Young people are experts in their own experience and they are telling us they want access to inclusive Relationships and Sex Education (RSE). They are actively seeking information about relationships and sexuality and they want to be taught from a younger age.
Research suggests that young people are dissatisfied with the quality, inclusivity and thoroughness of the RSE provided to them at school.
In 2023 a survey undertaken by the End Violence Against Women Coalition (EVAW) reported that 80% of young women think schools need to do more to support young people’s sex and relationships education. In 2022 SafeLives found that only half of the young people they surveyed agreed that RSE classes gave them a good understanding of toxic and healthy relationships. In the same year young people told the Young Women’s Movement Scotland (YWCA), ‘they wished they had been taught about emotional abuse or toxic behaviours as this would have helped them to recognise signs in their own relationships or the relationships of their friends earlier.’
Young people also feel that the current RSE provision isn’t inclusive enough of LGBTQIA+ young people, tending to be heteronormative. In 2021 Brook reported that ‘LGBT+ young people struggle to access useful education for themselves and face becoming an education for others’. Similarly, SafeLives reported that ‘LGBT+ students are receiving less education in RSE than heterosexual students and they feel less comfortable and less confident about where to go for support’.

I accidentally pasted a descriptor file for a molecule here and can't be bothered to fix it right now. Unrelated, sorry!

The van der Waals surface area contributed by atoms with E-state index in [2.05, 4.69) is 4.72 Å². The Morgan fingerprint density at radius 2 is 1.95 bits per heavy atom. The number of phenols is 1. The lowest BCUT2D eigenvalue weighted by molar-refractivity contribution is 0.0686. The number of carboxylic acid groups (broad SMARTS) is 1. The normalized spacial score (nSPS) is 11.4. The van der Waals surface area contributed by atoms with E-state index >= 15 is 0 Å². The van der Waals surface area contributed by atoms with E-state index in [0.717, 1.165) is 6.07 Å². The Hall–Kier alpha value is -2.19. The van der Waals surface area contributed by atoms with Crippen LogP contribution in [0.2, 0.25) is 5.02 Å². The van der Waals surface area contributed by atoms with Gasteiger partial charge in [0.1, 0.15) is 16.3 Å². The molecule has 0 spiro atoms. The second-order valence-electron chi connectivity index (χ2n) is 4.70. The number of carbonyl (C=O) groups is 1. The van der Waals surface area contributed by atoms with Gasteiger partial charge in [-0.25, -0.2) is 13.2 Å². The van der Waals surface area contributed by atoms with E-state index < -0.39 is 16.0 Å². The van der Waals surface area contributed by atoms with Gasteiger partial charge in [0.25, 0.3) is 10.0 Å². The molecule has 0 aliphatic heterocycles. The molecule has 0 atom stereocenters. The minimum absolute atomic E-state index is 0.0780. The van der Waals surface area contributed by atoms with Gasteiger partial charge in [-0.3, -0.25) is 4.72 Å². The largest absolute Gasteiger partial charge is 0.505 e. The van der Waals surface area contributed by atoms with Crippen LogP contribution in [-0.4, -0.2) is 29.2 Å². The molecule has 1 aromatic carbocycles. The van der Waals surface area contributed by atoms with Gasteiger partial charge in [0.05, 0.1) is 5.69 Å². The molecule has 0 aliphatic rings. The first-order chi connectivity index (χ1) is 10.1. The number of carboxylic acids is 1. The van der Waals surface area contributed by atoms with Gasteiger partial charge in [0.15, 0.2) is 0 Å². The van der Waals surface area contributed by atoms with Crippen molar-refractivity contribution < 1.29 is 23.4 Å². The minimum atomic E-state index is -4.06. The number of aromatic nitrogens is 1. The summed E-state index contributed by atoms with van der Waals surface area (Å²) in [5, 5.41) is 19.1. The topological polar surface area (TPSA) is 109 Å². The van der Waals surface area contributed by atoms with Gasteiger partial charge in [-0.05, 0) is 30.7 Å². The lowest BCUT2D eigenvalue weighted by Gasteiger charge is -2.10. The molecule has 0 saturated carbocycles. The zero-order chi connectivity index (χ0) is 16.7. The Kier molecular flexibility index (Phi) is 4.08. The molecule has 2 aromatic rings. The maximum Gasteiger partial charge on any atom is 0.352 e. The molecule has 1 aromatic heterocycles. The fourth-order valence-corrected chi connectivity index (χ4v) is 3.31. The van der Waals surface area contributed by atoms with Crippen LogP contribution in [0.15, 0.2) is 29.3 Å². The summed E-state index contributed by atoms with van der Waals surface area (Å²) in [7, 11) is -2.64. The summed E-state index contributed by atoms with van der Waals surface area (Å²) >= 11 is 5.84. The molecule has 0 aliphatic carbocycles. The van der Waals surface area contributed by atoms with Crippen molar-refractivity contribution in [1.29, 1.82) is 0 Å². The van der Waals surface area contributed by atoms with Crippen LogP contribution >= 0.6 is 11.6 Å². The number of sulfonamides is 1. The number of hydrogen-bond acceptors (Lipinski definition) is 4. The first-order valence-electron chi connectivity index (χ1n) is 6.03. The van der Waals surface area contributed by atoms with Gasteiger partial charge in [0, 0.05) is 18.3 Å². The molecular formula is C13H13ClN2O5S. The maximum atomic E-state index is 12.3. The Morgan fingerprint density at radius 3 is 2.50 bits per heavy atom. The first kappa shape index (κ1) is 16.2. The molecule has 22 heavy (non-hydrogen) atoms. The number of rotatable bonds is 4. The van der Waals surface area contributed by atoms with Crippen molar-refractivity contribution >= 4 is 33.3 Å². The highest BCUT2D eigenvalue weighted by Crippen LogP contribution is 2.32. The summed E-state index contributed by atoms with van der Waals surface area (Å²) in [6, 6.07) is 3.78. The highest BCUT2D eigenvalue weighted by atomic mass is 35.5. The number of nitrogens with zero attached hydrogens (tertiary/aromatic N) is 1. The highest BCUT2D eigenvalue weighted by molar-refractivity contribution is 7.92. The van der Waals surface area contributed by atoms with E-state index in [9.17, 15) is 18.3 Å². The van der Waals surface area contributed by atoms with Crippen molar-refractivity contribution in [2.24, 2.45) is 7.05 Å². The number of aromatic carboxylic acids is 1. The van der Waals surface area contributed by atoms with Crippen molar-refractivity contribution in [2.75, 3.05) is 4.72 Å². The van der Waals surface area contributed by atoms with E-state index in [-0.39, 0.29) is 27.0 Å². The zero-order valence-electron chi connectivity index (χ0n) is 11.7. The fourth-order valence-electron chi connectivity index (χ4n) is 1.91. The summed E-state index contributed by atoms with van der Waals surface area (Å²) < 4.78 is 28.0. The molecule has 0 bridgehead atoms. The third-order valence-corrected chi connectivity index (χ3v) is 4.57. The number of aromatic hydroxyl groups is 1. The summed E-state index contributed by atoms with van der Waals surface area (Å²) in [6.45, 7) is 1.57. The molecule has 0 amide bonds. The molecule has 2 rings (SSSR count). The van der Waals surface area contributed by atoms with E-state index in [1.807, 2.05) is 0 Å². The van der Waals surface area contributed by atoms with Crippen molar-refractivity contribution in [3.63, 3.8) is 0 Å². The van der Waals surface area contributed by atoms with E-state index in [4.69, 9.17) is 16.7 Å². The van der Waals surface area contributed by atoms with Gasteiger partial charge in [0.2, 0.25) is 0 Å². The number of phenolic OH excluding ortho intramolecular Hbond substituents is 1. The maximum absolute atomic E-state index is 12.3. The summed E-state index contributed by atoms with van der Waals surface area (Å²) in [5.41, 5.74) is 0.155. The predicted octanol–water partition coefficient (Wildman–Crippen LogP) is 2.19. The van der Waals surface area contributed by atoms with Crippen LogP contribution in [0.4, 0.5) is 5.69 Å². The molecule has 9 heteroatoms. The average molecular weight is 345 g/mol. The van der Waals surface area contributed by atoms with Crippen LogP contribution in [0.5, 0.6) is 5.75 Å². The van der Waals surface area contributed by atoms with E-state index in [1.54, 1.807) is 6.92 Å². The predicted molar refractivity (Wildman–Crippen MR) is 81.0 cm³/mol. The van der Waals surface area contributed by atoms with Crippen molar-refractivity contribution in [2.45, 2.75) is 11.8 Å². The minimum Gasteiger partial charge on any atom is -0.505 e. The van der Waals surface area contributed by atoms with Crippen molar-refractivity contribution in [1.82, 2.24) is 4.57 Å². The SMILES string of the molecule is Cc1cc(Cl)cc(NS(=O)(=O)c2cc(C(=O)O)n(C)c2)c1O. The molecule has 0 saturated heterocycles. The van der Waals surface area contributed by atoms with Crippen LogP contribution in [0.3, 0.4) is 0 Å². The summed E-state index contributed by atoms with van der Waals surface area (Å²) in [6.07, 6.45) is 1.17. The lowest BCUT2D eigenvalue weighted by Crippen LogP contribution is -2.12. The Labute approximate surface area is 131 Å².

There is also concern that the current provision isn’t meeting the needs of Black and global majority young people, as well as those with special educational needs and disabilities (SEND). Ofsted recognises that ‘reporting of sexual abuse by these children is thought to be even less common.’ Black children are under-identified as victims and over-identified as perpetrators of abuse. One expert who spoke to SafeLives said:
“I think there is an assumed whiteness as the norm in RSE.”SafeLives, ‘“I Love It – But Wish It Was Taken More Seriously”: An Exploration of Relationships and Sex Education in English Secondary School Settings’, (2022)
By definition, a ‘one size fits all’ approach cannot be culturally responsive and ends up meeting the needs of very few. It’s understandable, then, that young people are turning to their peers and to social media to educate each other. A young woman who spoke to Ofsted as part of their rapid review had to explain, “It shouldn’t be our responsibility to educate boys.” Two years later a young man told a facilitator from Bold Voices: